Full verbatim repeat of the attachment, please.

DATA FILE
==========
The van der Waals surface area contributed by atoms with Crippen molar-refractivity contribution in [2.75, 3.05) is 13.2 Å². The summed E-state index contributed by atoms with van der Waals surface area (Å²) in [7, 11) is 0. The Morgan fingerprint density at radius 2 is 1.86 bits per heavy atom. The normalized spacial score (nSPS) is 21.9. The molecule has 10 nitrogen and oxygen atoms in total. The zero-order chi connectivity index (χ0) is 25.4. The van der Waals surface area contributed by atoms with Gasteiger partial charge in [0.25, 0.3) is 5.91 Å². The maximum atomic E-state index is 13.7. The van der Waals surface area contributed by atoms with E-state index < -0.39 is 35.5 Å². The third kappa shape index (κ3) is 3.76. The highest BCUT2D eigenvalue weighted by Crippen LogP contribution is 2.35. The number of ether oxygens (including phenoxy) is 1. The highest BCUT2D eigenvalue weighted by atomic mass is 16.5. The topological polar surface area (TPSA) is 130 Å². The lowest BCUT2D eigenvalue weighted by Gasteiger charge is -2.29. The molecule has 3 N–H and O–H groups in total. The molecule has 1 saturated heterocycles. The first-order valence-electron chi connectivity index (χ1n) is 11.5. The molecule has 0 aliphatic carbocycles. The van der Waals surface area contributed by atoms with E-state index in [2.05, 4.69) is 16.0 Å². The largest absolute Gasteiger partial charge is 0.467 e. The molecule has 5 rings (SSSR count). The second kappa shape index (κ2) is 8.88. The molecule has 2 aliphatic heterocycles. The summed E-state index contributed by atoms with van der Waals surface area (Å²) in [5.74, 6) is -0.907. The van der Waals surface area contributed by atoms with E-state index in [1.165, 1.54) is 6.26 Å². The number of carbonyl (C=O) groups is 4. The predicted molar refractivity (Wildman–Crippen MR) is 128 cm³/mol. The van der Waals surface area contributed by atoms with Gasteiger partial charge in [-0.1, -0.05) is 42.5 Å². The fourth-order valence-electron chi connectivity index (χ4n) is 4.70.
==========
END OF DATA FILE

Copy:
The van der Waals surface area contributed by atoms with Crippen molar-refractivity contribution in [2.75, 3.05) is 13.2 Å². The summed E-state index contributed by atoms with van der Waals surface area (Å²) in [7, 11) is 0. The Morgan fingerprint density at radius 2 is 1.86 bits per heavy atom. The normalized spacial score (nSPS) is 21.9. The molecule has 10 nitrogen and oxygen atoms in total. The zero-order chi connectivity index (χ0) is 25.4. The van der Waals surface area contributed by atoms with Gasteiger partial charge in [0.25, 0.3) is 5.91 Å². The maximum atomic E-state index is 13.7. The van der Waals surface area contributed by atoms with E-state index < -0.39 is 35.5 Å². The third kappa shape index (κ3) is 3.76. The highest BCUT2D eigenvalue weighted by Crippen LogP contribution is 2.35. The number of ether oxygens (including phenoxy) is 1. The highest BCUT2D eigenvalue weighted by atomic mass is 16.5. The topological polar surface area (TPSA) is 130 Å². The lowest BCUT2D eigenvalue weighted by Gasteiger charge is -2.29. The molecule has 3 N–H and O–H groups in total. The molecule has 1 saturated heterocycles. The first-order valence-electron chi connectivity index (χ1n) is 11.5. The molecule has 0 aliphatic carbocycles. The van der Waals surface area contributed by atoms with E-state index in [2.05, 4.69) is 16.0 Å². The largest absolute Gasteiger partial charge is 0.467 e. The molecule has 5 rings (SSSR count). The second kappa shape index (κ2) is 8.88. The molecule has 2 aliphatic heterocycles. The summed E-state index contributed by atoms with van der Waals surface area (Å²) in [5.74, 6) is -0.907. The van der Waals surface area contributed by atoms with E-state index in [1.165, 1.54) is 6.26 Å². The number of carbonyl (C=O) groups is 4. The predicted molar refractivity (Wildman–Crippen MR) is 128 cm³/mol. The van der Waals surface area contributed by atoms with Gasteiger partial charge in [-0.1, -0.05) is 42.5 Å². The fourth-order valence-electron chi connectivity index (χ4n) is 4.70.